You enjoy swimming, and you probably heard that swimming with your hair could damage it? You are probably here to confirm how true this is.
I feel like this question falls more towards female swimmers than male swimmers. Either way, the answer you need is right here. Let us get right into it.
Is Swimming Pool Water Bad For Hair?
So, in most swimming pools, Chlorine can be found in them. Chlorine is known to be bad for the human skin and eyes. Chlorine dries things up after a while.
Swimming pools can have just a trace concentration of Chlorine, which is healthy. The trace concentration can still damage or affect your hair even with that.
Some people think that Chlorine might make you lose your hair, but this is not true. The research studied 67 professional swimmers’ hair to 54 people who spend much less time in the swimming pool. These swimmers were exposed to Chlorine made their hair coarse or dry, but there was no hair loss.
Prolonged exposure to Chlorine might cause your scalp to irritate, dry or flaky. Your hair can get thinned. A chlorinated swimming pool has more effect on your hair than the usual swimming pool.
Also, Chlorine is not capable of changing your hair color, but getting exposed to Chlorine more, you might get a green kind of tint on your hair. This is due to the metals that got oxidized in the water.
Effects of Chlorine on your Hair
The essence of having Chlorine in a swimming pool is to kill off bacteria. Still, if care is not taken, Chlorine is dangerous, especially to people who use the swimming pool frequently and consistently. Here are the things Chlorine is capable of doing to your hair:
- It removes the natural oil known as sebum that protects your hair.
- Irritation of skin and scalp
- Cracking and splitting of hair.
- It weakens your hair.
- It changes your hair’s natural color.
If you are the kind of swimmer who only swims once in a while, you will barely see this effect on your hair because of the frequency you go to the swimming pool.
Some hair types are more prone to Chlorine changing their hair color. These kinds of hair are thin or fine, color-treated, bleached, chemically treated, dry, etc. You must know how to care for your hair against the effects of Chlorine.
How To Care For Your Hair Against the Effect of Chlorine.
We have established that Chlorine affects your hair, which means there is a need to be careful. We have tips that can help you through your swimming journey against the effect of Chlorine.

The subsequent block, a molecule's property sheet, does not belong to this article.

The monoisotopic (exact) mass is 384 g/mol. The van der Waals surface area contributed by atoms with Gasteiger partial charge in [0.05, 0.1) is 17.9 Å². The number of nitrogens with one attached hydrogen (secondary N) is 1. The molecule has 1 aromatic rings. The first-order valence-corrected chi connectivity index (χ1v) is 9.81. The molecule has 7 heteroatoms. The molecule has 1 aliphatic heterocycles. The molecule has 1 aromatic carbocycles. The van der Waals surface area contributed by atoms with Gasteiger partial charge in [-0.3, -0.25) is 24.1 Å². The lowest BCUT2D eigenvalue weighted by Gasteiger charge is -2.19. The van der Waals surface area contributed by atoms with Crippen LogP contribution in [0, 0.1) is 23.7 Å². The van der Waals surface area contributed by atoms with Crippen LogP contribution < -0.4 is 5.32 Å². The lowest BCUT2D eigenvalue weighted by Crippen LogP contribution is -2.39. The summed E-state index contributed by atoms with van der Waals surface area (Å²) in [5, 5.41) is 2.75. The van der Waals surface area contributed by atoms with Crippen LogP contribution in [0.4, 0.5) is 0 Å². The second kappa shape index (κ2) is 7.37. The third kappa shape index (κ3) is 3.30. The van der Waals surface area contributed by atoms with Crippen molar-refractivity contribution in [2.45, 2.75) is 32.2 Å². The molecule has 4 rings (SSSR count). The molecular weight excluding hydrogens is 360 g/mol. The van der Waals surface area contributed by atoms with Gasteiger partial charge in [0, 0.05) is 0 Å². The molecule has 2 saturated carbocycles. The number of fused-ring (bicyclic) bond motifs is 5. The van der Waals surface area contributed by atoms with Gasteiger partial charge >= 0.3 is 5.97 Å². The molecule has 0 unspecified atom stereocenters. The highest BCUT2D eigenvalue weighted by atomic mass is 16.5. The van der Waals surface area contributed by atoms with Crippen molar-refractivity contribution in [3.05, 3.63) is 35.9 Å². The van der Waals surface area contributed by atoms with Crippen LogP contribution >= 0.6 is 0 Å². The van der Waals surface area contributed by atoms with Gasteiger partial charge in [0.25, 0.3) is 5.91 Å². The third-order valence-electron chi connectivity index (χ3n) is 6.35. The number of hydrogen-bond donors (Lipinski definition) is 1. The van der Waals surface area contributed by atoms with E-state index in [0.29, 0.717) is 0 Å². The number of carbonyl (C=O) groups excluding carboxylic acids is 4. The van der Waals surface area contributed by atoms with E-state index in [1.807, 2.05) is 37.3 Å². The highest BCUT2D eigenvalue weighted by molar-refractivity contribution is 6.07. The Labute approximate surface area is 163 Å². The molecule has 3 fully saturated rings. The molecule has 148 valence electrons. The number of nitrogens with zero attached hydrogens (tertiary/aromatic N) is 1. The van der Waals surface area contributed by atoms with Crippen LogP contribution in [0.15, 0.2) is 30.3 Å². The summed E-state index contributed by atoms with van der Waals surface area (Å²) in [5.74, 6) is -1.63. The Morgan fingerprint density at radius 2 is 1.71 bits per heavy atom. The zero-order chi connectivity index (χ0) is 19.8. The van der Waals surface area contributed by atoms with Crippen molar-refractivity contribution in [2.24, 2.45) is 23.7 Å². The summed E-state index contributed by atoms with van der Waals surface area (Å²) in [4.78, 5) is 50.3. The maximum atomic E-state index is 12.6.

Wash and rinse your hair before you swim and after you swim
This instruction is a common one, especially before you go swimming. This is to clean the body dirt and oil before entering the swimming pool.
Getting your hair in the water (one without Chlorine) before swimming makes hair strands take in the water. This limits the amount of Chlorine that your hair can soak in after taking in water.
Also, it is logical that you rinse after you are done swimming to get the Chlorine. You can also make use of clarifying shampoo for a better clean.
Apply some oils to your hair
As I said earlier if you visit the swimming pool frequently, it is more likely for your hair to be affected by Chlorine. You can use a leave-in chlorine protectant on your hair to avoid this.
You can also make use of some natural oils. Natural oils like coconut oil, olive oil, jojoba, etc. They are very important in providing an extra layer that protects you from Chlorine. It stops Chlorine from soaking into your hair strands.
You can also add a leave-in conditioner.
You can make use of swim spray.
You can use a swim spray, regardless of your hair type. Using a swim spray on your hair helps stop Chlorine from soaking into your hair strands.
Make use of a gentle shampoo.
Using a gentle shampoo, free of sulfate, plus conditioner is recommended after a swimming session. This also works for any hair type, clearing off any chlorine that might still be attached to your hair.
Use a swim cap or put your long hair in a ponytail
A regular swimmer should have a swim cap, especially for a practice session. The cap can help protect your hair from Chlorine. Chlorine won’t be able to reach your hair at all.
You should know that your hair should all be inside the swim cap. That is how you can protect it. Wear your swim cap with your hair wet, making it easier. You can get your hair wet with non-chlorinated water before wearing your swim cap. Also, make sure to keep extra swim caps in case one is torn.
If your hair is long and cannot be contained in a swim cap, you can make your hair into a ponytail, tight bun, or braid. You can be sure that this will reduce how much Chlorine can reach your hair.
Don’t joke with a post-swimming hair care routine.
One can say the most important time to stop the effect of Chlorine on one’s hair as a swimmer is after a swimming session. Taking a bath and a proper hair care routine after swimming removes Chlorine that might still be in the hair, stopping its effect on the hair.
I guess that you have a strict routine you follow after swimming. In addition to this, I want to recommend these tips in helping to care for your hair after swimming.
- Using neat water, make sure to rinse your hair well. It would help if you used a clarifying shampoo and a leave-in conditioner.
- Allow your hair to dry while you change dress. Make sure not to use a dryer. If you need your hair to dry more, after allowing your hair to dry in the air, use a microfiber towel gently on your hair.
- Then you can brush your hair gently using a detangling brush specifically made for wet hair.
I’m sure you have your questions answered now, and I hope you are now more aware of how to navigate the issue of not allowing Chlorine to affect your hair.